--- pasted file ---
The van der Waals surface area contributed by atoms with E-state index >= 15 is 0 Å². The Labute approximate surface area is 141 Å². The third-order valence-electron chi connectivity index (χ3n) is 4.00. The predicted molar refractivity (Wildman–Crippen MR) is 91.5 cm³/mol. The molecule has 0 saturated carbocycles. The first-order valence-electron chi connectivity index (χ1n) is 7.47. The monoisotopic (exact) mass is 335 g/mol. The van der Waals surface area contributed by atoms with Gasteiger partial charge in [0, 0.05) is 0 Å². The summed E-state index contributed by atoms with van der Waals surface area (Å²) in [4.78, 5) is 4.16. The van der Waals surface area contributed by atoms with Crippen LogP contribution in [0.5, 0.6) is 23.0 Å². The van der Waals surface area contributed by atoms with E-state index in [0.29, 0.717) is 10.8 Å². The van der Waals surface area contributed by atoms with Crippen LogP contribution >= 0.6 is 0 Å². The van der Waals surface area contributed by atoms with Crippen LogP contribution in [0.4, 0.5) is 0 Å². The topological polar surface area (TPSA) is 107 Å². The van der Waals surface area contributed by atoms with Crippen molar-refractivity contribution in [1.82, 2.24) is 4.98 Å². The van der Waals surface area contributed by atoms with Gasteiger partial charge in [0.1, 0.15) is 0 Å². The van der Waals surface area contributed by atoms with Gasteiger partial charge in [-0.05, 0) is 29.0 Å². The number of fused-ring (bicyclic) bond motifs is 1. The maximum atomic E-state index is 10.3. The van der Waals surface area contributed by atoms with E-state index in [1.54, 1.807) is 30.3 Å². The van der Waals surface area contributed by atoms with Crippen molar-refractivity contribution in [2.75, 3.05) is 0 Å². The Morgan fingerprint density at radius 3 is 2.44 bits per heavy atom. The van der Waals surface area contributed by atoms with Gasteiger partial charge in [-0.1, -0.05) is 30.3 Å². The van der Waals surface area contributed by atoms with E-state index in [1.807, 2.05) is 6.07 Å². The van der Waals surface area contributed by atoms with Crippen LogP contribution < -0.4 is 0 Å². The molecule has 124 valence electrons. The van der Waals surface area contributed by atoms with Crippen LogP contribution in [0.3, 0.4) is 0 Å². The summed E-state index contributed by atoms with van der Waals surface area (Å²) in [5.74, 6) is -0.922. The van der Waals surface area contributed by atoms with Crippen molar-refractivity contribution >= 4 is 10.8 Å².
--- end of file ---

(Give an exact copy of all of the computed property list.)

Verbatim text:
The van der Waals surface area contributed by atoms with E-state index >= 15 is 0 Å². The Labute approximate surface area is 141 Å². The third-order valence-electron chi connectivity index (χ3n) is 4.00. The predicted molar refractivity (Wildman–Crippen MR) is 91.5 cm³/mol. The molecule has 0 saturated carbocycles. The first-order valence-electron chi connectivity index (χ1n) is 7.47. The monoisotopic (exact) mass is 335 g/mol. The van der Waals surface area contributed by atoms with Gasteiger partial charge in [0, 0.05) is 0 Å². The summed E-state index contributed by atoms with van der Waals surface area (Å²) in [4.78, 5) is 4.16. The van der Waals surface area contributed by atoms with Crippen LogP contribution in [0.5, 0.6) is 23.0 Å². The van der Waals surface area contributed by atoms with E-state index in [0.29, 0.717) is 10.8 Å². The van der Waals surface area contributed by atoms with Crippen LogP contribution >= 0.6 is 0 Å². The van der Waals surface area contributed by atoms with Crippen LogP contribution in [0.4, 0.5) is 0 Å². The topological polar surface area (TPSA) is 107 Å². The van der Waals surface area contributed by atoms with Crippen molar-refractivity contribution in [1.82, 2.24) is 4.98 Å². The van der Waals surface area contributed by atoms with Gasteiger partial charge in [0.1, 0.15) is 0 Å². The van der Waals surface area contributed by atoms with Gasteiger partial charge in [-0.05, 0) is 29.0 Å². The number of fused-ring (bicyclic) bond motifs is 1. The maximum atomic E-state index is 10.3. The van der Waals surface area contributed by atoms with E-state index in [1.54, 1.807) is 30.3 Å². The van der Waals surface area contributed by atoms with Crippen molar-refractivity contribution in [2.75, 3.05) is 0 Å². The Morgan fingerprint density at radius 3 is 2.44 bits per heavy atom. The van der Waals surface area contributed by atoms with Gasteiger partial charge in [-0.1, -0.05) is 30.3 Å². The van der Waals surface area contributed by atoms with E-state index in [1.807, 2.05) is 6.07 Å². The van der Waals surface area contributed by atoms with Crippen LogP contribution < -0.4 is 0 Å². The molecule has 124 valence electrons. The van der Waals surface area contributed by atoms with Crippen LogP contribution in [0.3, 0.4) is 0 Å². The summed E-state index contributed by atoms with van der Waals surface area (Å²) in [5.74, 6) is -0.922. The van der Waals surface area contributed by atoms with Crippen molar-refractivity contribution >= 4 is 10.8 Å².